The Triumph of Print in the Media Revolution
Author: John Calhoun Merrill,Ralph Lynn Lowenstein
Category: Business & Economics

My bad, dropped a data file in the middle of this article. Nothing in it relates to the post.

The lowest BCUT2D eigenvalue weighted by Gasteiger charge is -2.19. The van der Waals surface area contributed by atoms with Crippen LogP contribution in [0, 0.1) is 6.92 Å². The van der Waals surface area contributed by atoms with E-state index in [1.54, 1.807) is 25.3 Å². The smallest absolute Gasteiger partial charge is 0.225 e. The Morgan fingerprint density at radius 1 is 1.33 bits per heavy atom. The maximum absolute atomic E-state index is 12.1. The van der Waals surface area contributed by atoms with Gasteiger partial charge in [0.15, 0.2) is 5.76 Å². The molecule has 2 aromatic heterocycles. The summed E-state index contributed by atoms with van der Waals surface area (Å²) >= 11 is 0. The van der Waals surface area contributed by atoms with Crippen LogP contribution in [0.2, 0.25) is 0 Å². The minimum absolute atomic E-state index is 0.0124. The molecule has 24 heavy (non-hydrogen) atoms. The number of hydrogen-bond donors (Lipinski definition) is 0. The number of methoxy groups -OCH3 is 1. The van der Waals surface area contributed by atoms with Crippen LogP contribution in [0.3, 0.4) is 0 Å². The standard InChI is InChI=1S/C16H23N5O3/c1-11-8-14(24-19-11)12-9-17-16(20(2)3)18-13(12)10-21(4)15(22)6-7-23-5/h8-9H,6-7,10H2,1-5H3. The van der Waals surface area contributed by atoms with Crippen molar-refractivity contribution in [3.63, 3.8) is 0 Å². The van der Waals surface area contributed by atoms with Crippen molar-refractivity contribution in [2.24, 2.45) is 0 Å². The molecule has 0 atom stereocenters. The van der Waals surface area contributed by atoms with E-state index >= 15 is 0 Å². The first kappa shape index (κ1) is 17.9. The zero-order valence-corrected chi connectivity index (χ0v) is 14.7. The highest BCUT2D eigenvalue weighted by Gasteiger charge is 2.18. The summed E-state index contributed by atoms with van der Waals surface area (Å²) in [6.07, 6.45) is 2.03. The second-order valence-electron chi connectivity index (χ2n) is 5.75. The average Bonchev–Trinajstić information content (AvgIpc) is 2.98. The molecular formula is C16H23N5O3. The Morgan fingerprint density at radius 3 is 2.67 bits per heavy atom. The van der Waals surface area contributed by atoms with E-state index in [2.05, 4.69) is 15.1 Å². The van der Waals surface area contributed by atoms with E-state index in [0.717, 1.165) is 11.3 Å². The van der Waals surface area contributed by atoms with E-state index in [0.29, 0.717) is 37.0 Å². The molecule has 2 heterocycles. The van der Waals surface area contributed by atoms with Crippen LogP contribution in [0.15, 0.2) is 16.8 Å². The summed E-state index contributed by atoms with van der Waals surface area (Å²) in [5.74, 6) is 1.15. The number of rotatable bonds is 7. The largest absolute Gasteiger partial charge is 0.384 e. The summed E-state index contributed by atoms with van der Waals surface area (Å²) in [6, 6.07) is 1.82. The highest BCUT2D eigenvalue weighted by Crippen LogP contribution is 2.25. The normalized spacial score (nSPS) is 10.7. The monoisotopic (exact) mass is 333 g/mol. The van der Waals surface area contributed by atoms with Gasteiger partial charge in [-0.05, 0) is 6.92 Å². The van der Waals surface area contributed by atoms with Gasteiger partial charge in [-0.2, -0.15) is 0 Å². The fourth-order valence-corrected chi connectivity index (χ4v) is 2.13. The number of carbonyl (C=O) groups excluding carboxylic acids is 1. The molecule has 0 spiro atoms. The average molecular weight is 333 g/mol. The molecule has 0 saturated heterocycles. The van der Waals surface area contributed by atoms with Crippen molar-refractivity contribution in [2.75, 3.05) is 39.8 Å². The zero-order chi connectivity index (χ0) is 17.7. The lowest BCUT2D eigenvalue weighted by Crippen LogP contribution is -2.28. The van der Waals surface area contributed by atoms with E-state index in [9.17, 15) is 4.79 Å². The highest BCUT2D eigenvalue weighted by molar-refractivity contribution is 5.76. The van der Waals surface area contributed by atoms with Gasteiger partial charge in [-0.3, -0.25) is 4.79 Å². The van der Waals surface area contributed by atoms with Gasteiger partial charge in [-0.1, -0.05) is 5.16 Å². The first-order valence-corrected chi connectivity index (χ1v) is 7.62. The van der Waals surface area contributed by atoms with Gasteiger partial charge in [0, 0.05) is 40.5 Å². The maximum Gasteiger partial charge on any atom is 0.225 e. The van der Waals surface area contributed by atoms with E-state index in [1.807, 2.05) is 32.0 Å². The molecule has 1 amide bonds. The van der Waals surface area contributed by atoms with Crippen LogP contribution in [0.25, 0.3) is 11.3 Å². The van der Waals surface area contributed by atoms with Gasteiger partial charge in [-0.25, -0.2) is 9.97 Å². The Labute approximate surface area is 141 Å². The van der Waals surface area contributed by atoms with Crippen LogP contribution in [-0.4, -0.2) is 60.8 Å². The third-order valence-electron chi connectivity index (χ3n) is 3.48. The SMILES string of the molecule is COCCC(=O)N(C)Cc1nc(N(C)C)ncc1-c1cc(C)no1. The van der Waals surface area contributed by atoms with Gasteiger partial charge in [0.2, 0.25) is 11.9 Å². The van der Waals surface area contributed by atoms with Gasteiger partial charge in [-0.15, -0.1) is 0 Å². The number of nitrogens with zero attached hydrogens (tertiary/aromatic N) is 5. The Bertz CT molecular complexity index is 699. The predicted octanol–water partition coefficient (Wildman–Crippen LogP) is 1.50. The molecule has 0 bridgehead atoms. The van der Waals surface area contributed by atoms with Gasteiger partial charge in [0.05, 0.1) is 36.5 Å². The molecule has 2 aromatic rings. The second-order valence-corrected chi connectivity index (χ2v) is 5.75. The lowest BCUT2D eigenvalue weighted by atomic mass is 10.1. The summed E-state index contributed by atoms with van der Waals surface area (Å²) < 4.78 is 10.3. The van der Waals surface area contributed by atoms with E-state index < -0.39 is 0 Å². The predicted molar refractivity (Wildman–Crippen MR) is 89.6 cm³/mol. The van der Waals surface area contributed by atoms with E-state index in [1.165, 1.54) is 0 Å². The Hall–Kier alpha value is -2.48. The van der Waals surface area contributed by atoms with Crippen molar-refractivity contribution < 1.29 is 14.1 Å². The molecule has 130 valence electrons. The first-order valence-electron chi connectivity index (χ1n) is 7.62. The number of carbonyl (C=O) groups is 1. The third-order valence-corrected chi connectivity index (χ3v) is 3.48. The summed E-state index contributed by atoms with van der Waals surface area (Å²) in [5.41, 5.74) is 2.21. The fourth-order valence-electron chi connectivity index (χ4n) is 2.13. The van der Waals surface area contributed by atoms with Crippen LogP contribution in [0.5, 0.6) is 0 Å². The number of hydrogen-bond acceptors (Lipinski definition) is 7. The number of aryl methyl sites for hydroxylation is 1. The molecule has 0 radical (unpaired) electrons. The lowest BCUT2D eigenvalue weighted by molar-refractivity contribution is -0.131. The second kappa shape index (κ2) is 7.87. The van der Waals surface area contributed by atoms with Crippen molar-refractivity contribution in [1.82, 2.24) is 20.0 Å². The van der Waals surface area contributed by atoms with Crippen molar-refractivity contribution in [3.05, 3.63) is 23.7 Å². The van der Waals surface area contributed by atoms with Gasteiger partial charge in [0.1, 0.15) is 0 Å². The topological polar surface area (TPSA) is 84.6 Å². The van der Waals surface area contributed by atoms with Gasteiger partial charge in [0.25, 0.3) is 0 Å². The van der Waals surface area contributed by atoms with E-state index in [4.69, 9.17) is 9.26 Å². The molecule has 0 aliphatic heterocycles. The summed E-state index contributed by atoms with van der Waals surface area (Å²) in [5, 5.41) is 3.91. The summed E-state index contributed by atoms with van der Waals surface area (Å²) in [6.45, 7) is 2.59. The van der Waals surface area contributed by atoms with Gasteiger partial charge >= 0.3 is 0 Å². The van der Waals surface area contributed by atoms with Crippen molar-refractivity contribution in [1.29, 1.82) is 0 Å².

In a previous book, John Merrill and Ralph Lowenstein were the first journalism academics in America to predict, correctly, that newspapers and magazines as we know them would soon disappear, to be replaced by digitized products. Drawing on their long experience in journalism and journalism education, they lay out in this book their observations, suggestions and predictions - not only for the American media, but for the education of future journalists. They believe many media moguls have abused their fiduciary responsibility to maintain the financial strength and credibility of the press. They believe few university presidents understand the important relationship between journalism education and political democracy. They describe the chain of neglect that has led to press insolvency, staff unemployment and J-school misdirection. They believe print journalism will be the strongest form of journalism well into the future - although the "print" will not be on paper. It will be on what the authors call an "s-slate," silicon slate, and they believe that every individual from kindergartner to senior citizen will a personal s-slate in the future to retrieve and read books, magazines and newspapers. Merrill and Lowenstein assert that readers of the s-slate will pay for everything they read. The co-authors observe that journalism education's ties to professional journalism are more problematic than at any time in their mutual history, and that there is an unfortunate lack of self-examination about this tragic disconnect in both academe and the mass media. One remedy they suggest is the addition of a half-year to the undergraduate curriculum in which students immerse themselves in an intensive practicum involving print, radio and television. The reward at the end will be a meaningful "certification," in addition to their bachelor's degree. The co-authors also suggest that faculty should serve the media better and teach university administrators better about the true worth of journalism education to the political system.